On the third day of the Supreme Court hearing session to scrap Section 377, CJI Dipak Misra states that constitutional questions cannot be decided by referendum when one lawyer argued that popular opinion should be examined to decide Section 377. CJI said, "We don't go by majoritarian morality but by constitutional morality. We are only to judge Section 377 of IPC on the touchstone of Article 14, Article 19, and Article 21 of the Constitution. For that, we don't have to go to Israel."
He highlighted that the Supreme Court is not concerned with bestiality, incest or related issues but only with the constitutional validity of Section 377 of IPC as far as it concerns sexual orientation of LGBT community members. Lawyer supporting Section 377 argued that each organ has an assigned function and when organs which are not meant for reproductive functions are used for the sexual pleasure it goes against "order of nature". The definition of the 'order of nature" covers only sexual acts performing using the penis and vagina.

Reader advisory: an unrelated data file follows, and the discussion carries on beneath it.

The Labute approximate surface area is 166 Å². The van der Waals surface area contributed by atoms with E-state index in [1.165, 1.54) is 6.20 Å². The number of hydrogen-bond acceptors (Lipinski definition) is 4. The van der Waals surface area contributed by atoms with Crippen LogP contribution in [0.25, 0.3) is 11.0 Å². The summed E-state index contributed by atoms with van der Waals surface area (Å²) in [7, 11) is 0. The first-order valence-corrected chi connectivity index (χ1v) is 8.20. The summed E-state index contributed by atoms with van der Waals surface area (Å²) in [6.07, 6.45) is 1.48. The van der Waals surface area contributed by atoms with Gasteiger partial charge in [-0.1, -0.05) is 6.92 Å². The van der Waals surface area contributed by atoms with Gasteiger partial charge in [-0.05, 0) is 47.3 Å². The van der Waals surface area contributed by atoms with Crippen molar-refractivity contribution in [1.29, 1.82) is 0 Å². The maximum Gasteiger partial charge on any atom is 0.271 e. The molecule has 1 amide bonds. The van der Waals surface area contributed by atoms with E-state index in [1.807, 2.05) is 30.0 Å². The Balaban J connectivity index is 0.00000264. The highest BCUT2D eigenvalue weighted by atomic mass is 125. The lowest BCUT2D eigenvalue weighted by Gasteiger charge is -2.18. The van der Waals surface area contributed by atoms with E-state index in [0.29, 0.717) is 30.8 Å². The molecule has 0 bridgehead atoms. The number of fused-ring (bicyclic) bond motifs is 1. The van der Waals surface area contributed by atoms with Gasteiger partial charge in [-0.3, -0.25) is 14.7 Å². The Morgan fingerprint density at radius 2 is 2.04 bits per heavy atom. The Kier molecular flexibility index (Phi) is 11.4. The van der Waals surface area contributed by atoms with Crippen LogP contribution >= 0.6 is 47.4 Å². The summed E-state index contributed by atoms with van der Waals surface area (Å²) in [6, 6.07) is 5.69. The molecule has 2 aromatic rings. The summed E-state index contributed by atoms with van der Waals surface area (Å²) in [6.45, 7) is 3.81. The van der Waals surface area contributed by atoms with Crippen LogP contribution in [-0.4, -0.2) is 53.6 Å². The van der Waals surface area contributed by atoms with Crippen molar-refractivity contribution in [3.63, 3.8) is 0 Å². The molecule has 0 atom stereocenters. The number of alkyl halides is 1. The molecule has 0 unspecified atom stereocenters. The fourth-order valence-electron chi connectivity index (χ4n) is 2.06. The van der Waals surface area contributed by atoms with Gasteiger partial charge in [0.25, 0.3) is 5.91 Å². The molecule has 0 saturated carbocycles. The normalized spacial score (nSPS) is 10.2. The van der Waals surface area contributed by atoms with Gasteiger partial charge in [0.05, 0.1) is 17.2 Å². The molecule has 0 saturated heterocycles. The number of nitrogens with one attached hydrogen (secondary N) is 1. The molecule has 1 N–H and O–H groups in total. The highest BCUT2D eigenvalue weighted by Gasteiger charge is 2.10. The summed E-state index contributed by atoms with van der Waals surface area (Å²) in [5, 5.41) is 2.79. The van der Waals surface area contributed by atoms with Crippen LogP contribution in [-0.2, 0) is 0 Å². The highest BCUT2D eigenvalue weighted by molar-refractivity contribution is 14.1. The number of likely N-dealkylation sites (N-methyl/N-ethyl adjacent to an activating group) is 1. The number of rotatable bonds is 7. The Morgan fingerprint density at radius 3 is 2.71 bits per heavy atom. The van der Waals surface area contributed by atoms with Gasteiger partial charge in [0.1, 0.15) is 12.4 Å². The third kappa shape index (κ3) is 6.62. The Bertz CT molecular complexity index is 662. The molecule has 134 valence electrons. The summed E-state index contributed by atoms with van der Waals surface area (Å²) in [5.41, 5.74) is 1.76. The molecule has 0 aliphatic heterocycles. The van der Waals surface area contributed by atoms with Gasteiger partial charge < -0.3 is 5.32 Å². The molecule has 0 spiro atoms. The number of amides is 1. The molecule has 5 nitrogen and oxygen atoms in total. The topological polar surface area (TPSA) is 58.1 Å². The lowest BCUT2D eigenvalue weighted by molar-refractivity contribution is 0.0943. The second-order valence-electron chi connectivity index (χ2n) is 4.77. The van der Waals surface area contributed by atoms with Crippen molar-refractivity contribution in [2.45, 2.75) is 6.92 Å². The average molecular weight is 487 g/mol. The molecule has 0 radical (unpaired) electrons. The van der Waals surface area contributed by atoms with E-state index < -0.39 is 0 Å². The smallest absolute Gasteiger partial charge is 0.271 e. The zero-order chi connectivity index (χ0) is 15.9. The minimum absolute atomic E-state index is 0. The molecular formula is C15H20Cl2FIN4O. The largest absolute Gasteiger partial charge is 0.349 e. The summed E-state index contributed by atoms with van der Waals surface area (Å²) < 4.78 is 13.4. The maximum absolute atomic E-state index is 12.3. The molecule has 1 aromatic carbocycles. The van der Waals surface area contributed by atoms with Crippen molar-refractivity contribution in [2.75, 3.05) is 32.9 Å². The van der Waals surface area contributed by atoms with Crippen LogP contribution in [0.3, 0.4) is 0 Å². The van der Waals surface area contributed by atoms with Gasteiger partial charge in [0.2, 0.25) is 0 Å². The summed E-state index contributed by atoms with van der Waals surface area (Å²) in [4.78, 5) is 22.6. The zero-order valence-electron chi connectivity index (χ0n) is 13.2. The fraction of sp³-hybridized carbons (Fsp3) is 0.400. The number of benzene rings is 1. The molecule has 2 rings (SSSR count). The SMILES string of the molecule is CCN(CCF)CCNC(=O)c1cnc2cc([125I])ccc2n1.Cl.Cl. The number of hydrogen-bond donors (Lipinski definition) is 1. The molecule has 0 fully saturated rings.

Earlier in the day, Justice Indu Malhotra pointed out that the homosexual community feels inhibited to go for medical aid due to prejudices against them. She elaborated on an essential issue that because of family and societal pressures, and other factors they are forced to marry the opposite sex, and it leads to bi-sexuality and other mental trauma.
In 2013, the Supreme Court had reversed the High Court order and pointed out that those indulging in gay sex will be prosecuted and sentenced under Section 377. On Wednesday, Centre had passed the buck on Supreme Court and asked the latter to decide on the constitutionality of Section 377. The hearing has concluded for the day, and the Supreme Court will hear the intervenors for an hour on Tuesday in the coming week.